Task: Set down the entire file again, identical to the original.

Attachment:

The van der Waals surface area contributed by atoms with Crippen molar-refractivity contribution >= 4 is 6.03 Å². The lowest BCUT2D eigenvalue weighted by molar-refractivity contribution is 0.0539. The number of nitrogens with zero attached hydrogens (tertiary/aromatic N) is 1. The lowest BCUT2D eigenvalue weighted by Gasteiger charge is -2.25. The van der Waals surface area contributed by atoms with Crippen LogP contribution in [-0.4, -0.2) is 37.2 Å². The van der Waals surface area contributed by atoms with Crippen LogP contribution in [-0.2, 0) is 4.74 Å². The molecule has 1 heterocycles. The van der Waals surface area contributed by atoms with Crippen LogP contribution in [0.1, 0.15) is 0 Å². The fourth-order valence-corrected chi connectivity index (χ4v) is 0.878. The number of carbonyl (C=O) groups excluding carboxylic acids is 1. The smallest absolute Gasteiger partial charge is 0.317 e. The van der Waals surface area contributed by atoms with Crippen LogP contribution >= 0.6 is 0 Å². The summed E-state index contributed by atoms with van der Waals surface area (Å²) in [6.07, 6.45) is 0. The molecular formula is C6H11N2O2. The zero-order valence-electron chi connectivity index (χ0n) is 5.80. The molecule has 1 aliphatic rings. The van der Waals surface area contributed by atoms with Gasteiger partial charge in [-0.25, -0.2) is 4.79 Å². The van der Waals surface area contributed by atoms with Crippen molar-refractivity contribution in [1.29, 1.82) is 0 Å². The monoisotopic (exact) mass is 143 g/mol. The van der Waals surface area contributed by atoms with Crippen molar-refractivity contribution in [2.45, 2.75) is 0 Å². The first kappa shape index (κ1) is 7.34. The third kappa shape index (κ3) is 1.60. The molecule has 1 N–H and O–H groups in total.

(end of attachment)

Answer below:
The van der Waals surface area contributed by atoms with Crippen molar-refractivity contribution >= 4 is 6.03 Å². The lowest BCUT2D eigenvalue weighted by molar-refractivity contribution is 0.0539. The number of nitrogens with zero attached hydrogens (tertiary/aromatic N) is 1. The lowest BCUT2D eigenvalue weighted by Gasteiger charge is -2.25. The van der Waals surface area contributed by atoms with Crippen LogP contribution in [-0.4, -0.2) is 37.2 Å². The van der Waals surface area contributed by atoms with Crippen LogP contribution in [-0.2, 0) is 4.74 Å². The molecule has 1 heterocycles. The van der Waals surface area contributed by atoms with Crippen LogP contribution in [0.1, 0.15) is 0 Å². The fourth-order valence-corrected chi connectivity index (χ4v) is 0.878. The number of carbonyl (C=O) groups excluding carboxylic acids is 1. The smallest absolute Gasteiger partial charge is 0.317 e. The van der Waals surface area contributed by atoms with Crippen LogP contribution >= 0.6 is 0 Å². The summed E-state index contributed by atoms with van der Waals surface area (Å²) in [6.07, 6.45) is 0. The molecular formula is C6H11N2O2. The zero-order valence-electron chi connectivity index (χ0n) is 5.80. The molecule has 1 aliphatic rings. The van der Waals surface area contributed by atoms with Gasteiger partial charge in [-0.25, -0.2) is 4.79 Å². The van der Waals surface area contributed by atoms with Crippen molar-refractivity contribution in [1.29, 1.82) is 0 Å². The monoisotopic (exact) mass is 143 g/mol. The van der Waals surface area contributed by atoms with Crippen molar-refractivity contribution in [2.45, 2.75) is 0 Å². The first kappa shape index (κ1) is 7.34. The third kappa shape index (κ3) is 1.60. The molecule has 1 N–H and O–H groups in total.